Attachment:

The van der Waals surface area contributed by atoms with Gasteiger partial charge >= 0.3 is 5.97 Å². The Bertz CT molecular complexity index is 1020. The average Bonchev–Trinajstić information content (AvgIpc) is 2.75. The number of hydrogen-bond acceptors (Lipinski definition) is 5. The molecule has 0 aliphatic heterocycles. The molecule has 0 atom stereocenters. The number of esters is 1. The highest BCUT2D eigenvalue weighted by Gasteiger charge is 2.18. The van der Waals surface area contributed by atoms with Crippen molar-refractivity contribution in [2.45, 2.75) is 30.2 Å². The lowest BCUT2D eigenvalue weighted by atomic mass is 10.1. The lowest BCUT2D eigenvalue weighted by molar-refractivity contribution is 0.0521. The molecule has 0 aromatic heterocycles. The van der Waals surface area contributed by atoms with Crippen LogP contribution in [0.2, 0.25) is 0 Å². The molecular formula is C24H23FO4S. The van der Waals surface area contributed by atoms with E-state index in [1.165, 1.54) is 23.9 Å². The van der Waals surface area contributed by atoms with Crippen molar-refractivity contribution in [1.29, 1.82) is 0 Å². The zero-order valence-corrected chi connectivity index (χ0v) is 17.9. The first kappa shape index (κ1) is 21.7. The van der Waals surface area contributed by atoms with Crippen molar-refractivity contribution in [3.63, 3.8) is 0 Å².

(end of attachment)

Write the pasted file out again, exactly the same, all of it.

The van der Waals surface area contributed by atoms with Gasteiger partial charge >= 0.3 is 5.97 Å². The Bertz CT molecular complexity index is 1020. The average Bonchev–Trinajstić information content (AvgIpc) is 2.75. The number of hydrogen-bond acceptors (Lipinski definition) is 5. The molecule has 0 aliphatic heterocycles. The molecule has 0 atom stereocenters. The number of esters is 1. The highest BCUT2D eigenvalue weighted by Gasteiger charge is 2.18. The van der Waals surface area contributed by atoms with Crippen molar-refractivity contribution in [2.45, 2.75) is 30.2 Å². The lowest BCUT2D eigenvalue weighted by atomic mass is 10.1. The lowest BCUT2D eigenvalue weighted by molar-refractivity contribution is 0.0521. The molecule has 0 aromatic heterocycles. The van der Waals surface area contributed by atoms with Crippen LogP contribution in [0.2, 0.25) is 0 Å². The molecular formula is C24H23FO4S. The van der Waals surface area contributed by atoms with E-state index in [1.165, 1.54) is 23.9 Å². The van der Waals surface area contributed by atoms with Crippen molar-refractivity contribution in [1.29, 1.82) is 0 Å². The zero-order valence-corrected chi connectivity index (χ0v) is 17.9. The first kappa shape index (κ1) is 21.7. The van der Waals surface area contributed by atoms with Crippen molar-refractivity contribution in [3.63, 3.8) is 0 Å².